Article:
The Prophet spoke.
He spoke of dark omens. He spoke of corrupt officials. He spoke of greed, of waste, of hard times for the people. The people who roamed without aim, who had lost their homes and livelihoods, who feared for the health of their families.
But always, the Prophet brought hope. This is why the people followed him. He reassured the people that they were strong, that they had persevered through past troubles, that they carried an inner strength that could see them through the darkness, and that they had abandoned the Old Gods for his messages, his leadership.
There would be hard times ahead, but the Prophet promised he would do everything in his power to ease their suffering, to insure the health of their children, to recover from the malaise exacerbated by the terrible reign of the Old Gods.
But that he could only do so if the people helped themselves, if they forewent lives of leisure and educated themselves in these troubled times, if they could bring themselves to endure the consequences of their wanton excesses.
Then it was the opposition’s turn to speak.
They had sent their youngest, freshest representative, Jyn-dall, to ease the terrified citizenry that they no longer had anything to fear from the Old Gods: the Hand of Marquette, the Bag of Limbs, the Life Right, Rounalragone, and the Society of the Owners, all mysterious and unknowable beings, all who guided the decisions of prophets past.
Jyn-dall had taken long, slow strides toward the speaking box. Perhaps a man of gravitas who commanded authority could have done such with respect, but one so young and ambling invited scorn and disdain with this action, before he had but opened his mouth a priest by the name of Matthew was heard to invoke the name of the almighty to ward himself.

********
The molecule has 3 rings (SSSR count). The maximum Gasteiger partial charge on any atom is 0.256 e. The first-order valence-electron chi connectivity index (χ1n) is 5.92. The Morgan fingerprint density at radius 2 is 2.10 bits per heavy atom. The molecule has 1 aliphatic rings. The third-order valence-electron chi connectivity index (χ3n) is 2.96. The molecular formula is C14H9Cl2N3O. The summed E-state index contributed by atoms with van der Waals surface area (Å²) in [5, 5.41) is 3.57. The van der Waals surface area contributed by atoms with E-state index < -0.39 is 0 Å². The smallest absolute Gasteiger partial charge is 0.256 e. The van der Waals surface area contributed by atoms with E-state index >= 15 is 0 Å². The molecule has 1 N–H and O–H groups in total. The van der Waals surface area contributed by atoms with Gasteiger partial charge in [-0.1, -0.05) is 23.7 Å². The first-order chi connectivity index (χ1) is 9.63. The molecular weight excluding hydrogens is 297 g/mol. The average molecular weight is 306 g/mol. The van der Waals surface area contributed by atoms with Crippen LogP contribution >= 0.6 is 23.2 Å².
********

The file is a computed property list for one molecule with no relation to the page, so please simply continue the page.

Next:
Jynd-all spoke as the former Prophet, in a falsely affected rural manner, despite his education at Oxford. Fucking Oxford, he was a fucking Rhodes Scholar, don’t you dare tell me that’s his natural voice. Anyway, he spoke of baffling miracles: the harmless volcanoes, the floating transports, and the conflation of the Old Gods with all deities, that somehow their errors impugned the entire divine race. He contradictorily reasserted, as the worshippers of the Old Gods always did, that the citizenry should not allow any deities of any sort to interfere with their lives. This despite his personal overseeing of the worst storm and flood the citizenry had seen in generations.
This confused jumble of apologies and blame could not have been spoken at a worse time. The priests would not have it. His fellows who had worshipped the Old Gods alongside him decried his nihilism. Those who were not his comrades made mock of his speaking after the Prophet; that it was like watching an angelic choir precede a band of filthy minstrels. His lone supporter, the Bag of Limbs, was heeded by few but his most devout followers, as his reputation had suffered since the whole Oxycontin thing.
Meanwhile, the Prophet continued unabated with his plans for Iraqi troop withdrawal.